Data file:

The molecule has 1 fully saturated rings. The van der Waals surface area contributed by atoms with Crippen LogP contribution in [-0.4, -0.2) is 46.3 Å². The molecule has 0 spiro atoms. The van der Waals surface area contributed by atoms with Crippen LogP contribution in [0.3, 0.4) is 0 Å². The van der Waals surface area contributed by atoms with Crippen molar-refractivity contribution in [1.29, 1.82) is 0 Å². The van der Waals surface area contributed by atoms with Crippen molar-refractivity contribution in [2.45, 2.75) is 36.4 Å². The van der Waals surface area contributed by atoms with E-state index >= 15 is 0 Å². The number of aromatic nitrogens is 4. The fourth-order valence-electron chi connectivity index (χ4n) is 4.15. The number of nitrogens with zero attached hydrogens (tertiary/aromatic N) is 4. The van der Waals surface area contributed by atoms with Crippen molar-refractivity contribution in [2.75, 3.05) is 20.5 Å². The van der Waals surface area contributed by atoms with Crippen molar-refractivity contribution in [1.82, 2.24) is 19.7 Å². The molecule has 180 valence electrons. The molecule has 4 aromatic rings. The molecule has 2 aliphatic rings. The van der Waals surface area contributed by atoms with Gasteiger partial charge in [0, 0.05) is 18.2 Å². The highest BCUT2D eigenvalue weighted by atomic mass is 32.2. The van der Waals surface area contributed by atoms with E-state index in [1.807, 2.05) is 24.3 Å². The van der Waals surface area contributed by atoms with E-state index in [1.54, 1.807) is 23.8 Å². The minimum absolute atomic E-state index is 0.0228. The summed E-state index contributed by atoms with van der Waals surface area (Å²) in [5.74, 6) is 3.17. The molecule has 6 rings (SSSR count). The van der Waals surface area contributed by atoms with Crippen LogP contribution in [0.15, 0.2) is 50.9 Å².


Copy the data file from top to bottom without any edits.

The molecule has 1 fully saturated rings. The van der Waals surface area contributed by atoms with Crippen LogP contribution in [-0.4, -0.2) is 46.3 Å². The molecule has 0 spiro atoms. The van der Waals surface area contributed by atoms with Crippen LogP contribution in [0.3, 0.4) is 0 Å². The van der Waals surface area contributed by atoms with Crippen molar-refractivity contribution in [1.29, 1.82) is 0 Å². The van der Waals surface area contributed by atoms with Crippen molar-refractivity contribution in [2.45, 2.75) is 36.4 Å². The van der Waals surface area contributed by atoms with E-state index >= 15 is 0 Å². The number of aromatic nitrogens is 4. The fourth-order valence-electron chi connectivity index (χ4n) is 4.15. The number of nitrogens with zero attached hydrogens (tertiary/aromatic N) is 4. The van der Waals surface area contributed by atoms with Crippen molar-refractivity contribution in [2.75, 3.05) is 20.5 Å². The van der Waals surface area contributed by atoms with Crippen molar-refractivity contribution in [1.82, 2.24) is 19.7 Å². The molecule has 180 valence electrons. The molecule has 4 aromatic rings. The molecule has 2 aliphatic rings. The van der Waals surface area contributed by atoms with Gasteiger partial charge in [0, 0.05) is 18.2 Å². The highest BCUT2D eigenvalue weighted by atomic mass is 32.2. The van der Waals surface area contributed by atoms with E-state index in [1.807, 2.05) is 24.3 Å². The van der Waals surface area contributed by atoms with E-state index in [1.54, 1.807) is 23.8 Å². The minimum absolute atomic E-state index is 0.0228. The summed E-state index contributed by atoms with van der Waals surface area (Å²) in [5.74, 6) is 3.17. The molecule has 6 rings (SSSR count). The van der Waals surface area contributed by atoms with Crippen LogP contribution in [0.15, 0.2) is 50.9 Å².